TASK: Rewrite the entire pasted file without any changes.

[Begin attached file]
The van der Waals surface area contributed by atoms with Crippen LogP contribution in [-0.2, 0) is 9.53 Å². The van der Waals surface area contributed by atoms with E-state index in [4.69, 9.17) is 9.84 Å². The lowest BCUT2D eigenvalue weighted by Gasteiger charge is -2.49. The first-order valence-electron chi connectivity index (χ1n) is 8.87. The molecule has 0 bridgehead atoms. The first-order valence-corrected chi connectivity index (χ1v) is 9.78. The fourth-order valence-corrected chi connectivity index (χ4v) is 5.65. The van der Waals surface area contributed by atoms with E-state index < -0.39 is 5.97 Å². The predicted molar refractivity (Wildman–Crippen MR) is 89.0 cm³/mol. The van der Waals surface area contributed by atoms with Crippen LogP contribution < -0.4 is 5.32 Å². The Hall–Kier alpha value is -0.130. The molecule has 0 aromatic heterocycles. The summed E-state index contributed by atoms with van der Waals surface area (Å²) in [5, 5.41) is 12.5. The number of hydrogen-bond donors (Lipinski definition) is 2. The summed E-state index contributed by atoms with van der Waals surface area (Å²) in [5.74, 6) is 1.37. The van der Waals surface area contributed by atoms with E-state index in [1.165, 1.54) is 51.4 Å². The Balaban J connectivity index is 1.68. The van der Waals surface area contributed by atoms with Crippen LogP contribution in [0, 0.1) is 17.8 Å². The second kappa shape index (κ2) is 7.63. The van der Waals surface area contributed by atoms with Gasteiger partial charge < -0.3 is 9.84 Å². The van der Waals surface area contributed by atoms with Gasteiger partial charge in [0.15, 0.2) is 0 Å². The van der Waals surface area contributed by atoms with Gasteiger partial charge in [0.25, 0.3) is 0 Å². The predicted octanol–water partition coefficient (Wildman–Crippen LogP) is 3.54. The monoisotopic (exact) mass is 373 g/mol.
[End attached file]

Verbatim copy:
The van der Waals surface area contributed by atoms with Crippen LogP contribution in [-0.2, 0) is 9.53 Å². The van der Waals surface area contributed by atoms with E-state index in [4.69, 9.17) is 9.84 Å². The lowest BCUT2D eigenvalue weighted by Gasteiger charge is -2.49. The first-order valence-electron chi connectivity index (χ1n) is 8.87. The molecule has 0 bridgehead atoms. The first-order valence-corrected chi connectivity index (χ1v) is 9.78. The fourth-order valence-corrected chi connectivity index (χ4v) is 5.65. The van der Waals surface area contributed by atoms with E-state index < -0.39 is 5.97 Å². The predicted molar refractivity (Wildman–Crippen MR) is 89.0 cm³/mol. The van der Waals surface area contributed by atoms with Crippen LogP contribution < -0.4 is 5.32 Å². The Hall–Kier alpha value is -0.130. The molecule has 0 aromatic heterocycles. The summed E-state index contributed by atoms with van der Waals surface area (Å²) in [5, 5.41) is 12.5. The number of hydrogen-bond donors (Lipinski definition) is 2. The summed E-state index contributed by atoms with van der Waals surface area (Å²) in [5.74, 6) is 1.37. The van der Waals surface area contributed by atoms with E-state index in [1.165, 1.54) is 51.4 Å². The Balaban J connectivity index is 1.68. The van der Waals surface area contributed by atoms with Crippen LogP contribution in [0, 0.1) is 17.8 Å². The second kappa shape index (κ2) is 7.63. The van der Waals surface area contributed by atoms with Gasteiger partial charge < -0.3 is 9.84 Å². The van der Waals surface area contributed by atoms with Gasteiger partial charge in [0.15, 0.2) is 0 Å². The van der Waals surface area contributed by atoms with Gasteiger partial charge in [0.25, 0.3) is 0 Å². The predicted octanol–water partition coefficient (Wildman–Crippen LogP) is 3.54. The monoisotopic (exact) mass is 373 g/mol.